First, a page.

Senate election results are announced by individual states, with states on the eastern coast typically being announced first and western states being announced later. One-third of the Senate is up for grabs every two years, with the winners serving a six-year term.
Winners are typically announce over the airwaves, but the two main organizations who actually make the official call in a given state are Reuters and The Associated Press.
Senate Election Results
Current Senate voting results are updated live by both the Associated Press and Reuters. They partner with local election experts to accurately track and predict who will win a given election.
The winner of the most votes is the winner of the election in the vast majority of states, with the exception of Georgia and Louisiana, which hold runoff elections if no candidate received fifty percent of the vote in the general election.
Many states are not competitive in most election cycles, with the Democratic or Republican Party firmly being in control of a seat regardless of who the candidate is. Of the over thirty seats up for grabs each election cycle, ten to fifteen are usually a tossup with the remaining elections being firmly in either sides camp.
Whether or not a state allows early and/or absentee (mail) voting will greatly impact when a given race will be called. States that allow early and absentee votes to be counted before election day will typically be able to declare a winner on election night, but states that don't begin counting early and absentee votes until election day may take extra time to count all the votes before being able to accurately declare a winner.
Quality Real Time Senate Election Results Publications:
The Associated Press
New York Times
Early, Absentee, and Mail-in Voting
Thirty-eight states and Washington, D.C. have some form of early voting and five states vote exclusively by mail.
States have wide latitude when it comes to early voting. Many states allow their citizens to vote early for any reason while others require a valid excuse in order to vote early or by mail. Additionally, some states allow early, in-person voting for weeks before an election while others have a limited number of days they allow early in-person voting to take place.
Ballots cast early at an official polling site are counted immediately while ballots cast by mail are opened and added to the official total according to state law. States that wait until election day to begin opening ballots cast early may take longer to report the results compared to states that begin counting ballots as soon as they are received by state election officials.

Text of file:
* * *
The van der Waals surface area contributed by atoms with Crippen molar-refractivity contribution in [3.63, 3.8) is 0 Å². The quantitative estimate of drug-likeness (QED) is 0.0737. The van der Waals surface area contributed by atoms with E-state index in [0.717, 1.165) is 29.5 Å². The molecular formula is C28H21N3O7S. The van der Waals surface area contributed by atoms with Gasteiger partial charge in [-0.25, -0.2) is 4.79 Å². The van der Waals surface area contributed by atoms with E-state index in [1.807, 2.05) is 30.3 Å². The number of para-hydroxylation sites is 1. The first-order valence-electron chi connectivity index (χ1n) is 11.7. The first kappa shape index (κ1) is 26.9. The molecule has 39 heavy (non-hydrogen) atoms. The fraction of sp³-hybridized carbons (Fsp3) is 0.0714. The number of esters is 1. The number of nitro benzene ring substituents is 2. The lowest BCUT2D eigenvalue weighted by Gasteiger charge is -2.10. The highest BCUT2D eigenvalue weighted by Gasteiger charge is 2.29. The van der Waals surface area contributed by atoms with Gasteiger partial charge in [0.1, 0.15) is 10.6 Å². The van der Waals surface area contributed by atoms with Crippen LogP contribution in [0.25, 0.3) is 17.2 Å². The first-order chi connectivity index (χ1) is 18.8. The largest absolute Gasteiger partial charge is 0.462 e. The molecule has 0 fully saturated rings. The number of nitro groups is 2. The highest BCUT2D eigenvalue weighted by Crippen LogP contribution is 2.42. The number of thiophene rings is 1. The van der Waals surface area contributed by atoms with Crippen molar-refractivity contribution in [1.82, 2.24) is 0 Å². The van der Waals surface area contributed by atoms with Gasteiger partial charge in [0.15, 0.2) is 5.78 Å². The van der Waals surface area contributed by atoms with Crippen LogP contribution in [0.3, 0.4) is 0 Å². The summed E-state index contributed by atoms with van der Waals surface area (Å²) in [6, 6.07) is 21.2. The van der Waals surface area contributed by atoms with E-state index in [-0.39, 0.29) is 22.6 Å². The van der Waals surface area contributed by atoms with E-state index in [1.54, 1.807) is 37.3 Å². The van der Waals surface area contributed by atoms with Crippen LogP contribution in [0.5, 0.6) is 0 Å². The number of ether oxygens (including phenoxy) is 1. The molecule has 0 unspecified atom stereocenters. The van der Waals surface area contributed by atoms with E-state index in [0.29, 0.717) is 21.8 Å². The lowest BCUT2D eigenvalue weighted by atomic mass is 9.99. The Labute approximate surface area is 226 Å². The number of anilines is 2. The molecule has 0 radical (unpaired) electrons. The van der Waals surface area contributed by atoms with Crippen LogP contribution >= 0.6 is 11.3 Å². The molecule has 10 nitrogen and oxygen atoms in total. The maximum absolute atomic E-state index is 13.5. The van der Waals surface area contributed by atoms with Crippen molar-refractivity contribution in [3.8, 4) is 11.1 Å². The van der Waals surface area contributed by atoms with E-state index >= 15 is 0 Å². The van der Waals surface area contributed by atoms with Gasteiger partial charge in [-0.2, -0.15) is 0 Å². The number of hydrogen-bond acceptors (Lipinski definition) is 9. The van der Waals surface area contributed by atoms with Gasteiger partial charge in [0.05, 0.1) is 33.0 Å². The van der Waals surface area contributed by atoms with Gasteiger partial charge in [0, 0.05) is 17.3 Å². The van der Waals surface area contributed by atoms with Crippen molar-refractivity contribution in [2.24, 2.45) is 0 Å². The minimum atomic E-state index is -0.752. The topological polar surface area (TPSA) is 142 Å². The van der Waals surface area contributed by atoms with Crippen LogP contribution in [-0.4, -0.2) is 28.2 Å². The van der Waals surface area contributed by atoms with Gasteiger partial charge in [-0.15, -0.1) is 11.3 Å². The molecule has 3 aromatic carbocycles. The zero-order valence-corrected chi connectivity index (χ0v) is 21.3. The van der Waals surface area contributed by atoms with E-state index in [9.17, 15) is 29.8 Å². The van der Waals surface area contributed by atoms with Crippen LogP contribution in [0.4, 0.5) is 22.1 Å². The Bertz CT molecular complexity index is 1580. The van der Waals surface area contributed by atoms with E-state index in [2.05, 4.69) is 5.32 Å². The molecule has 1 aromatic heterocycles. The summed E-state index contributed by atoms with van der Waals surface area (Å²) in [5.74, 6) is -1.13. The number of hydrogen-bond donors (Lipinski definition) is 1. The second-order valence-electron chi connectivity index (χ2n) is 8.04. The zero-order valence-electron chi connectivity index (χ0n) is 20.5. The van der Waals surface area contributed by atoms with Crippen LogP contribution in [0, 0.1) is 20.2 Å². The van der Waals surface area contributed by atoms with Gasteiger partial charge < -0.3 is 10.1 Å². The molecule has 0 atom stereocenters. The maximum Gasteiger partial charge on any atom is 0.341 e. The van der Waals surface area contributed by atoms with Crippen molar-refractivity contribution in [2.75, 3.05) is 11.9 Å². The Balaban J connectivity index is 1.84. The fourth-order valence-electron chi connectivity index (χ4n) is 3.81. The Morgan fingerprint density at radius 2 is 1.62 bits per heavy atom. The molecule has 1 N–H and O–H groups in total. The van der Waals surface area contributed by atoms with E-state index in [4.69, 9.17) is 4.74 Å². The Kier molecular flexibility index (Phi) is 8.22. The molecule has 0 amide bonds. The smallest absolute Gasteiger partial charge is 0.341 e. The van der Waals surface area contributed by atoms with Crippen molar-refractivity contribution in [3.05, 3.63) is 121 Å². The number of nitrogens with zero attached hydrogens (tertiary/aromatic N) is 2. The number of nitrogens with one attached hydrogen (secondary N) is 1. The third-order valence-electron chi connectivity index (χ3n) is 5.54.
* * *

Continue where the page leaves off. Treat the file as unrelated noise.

Declaring Senate Election Winners
A winner is declared in a state when it is clear a candidate has or will have more votes than any other candidate in the state in every state other than Georgia and Louisiana, who require a candidate to win fifty percent of the vote before they will be declared the winner. Typically the winner of a state will be called by The Associated Press and/or Reuters and then relayed to the American people by media outlets.
If a state is too close to call then most states give the losing candidate an opportunity to request a partial or full recount. The candidate requesting the recount is typically required to submit a deposit toward the cost of conducting the recount, which is then refunded if the recount reverses the result of the election. If a recount does not change the results then the candidate who asked for the recount is required to pay most, if not all, of the costs associated with the recount.
Other states have automatic recounts when the election result between the top two candidates is within a certain percentage. In these cases, the state covers all costs associated with the recount.
In the vast majority of elections, Senate races are won by enough votes that a recount is not necessary.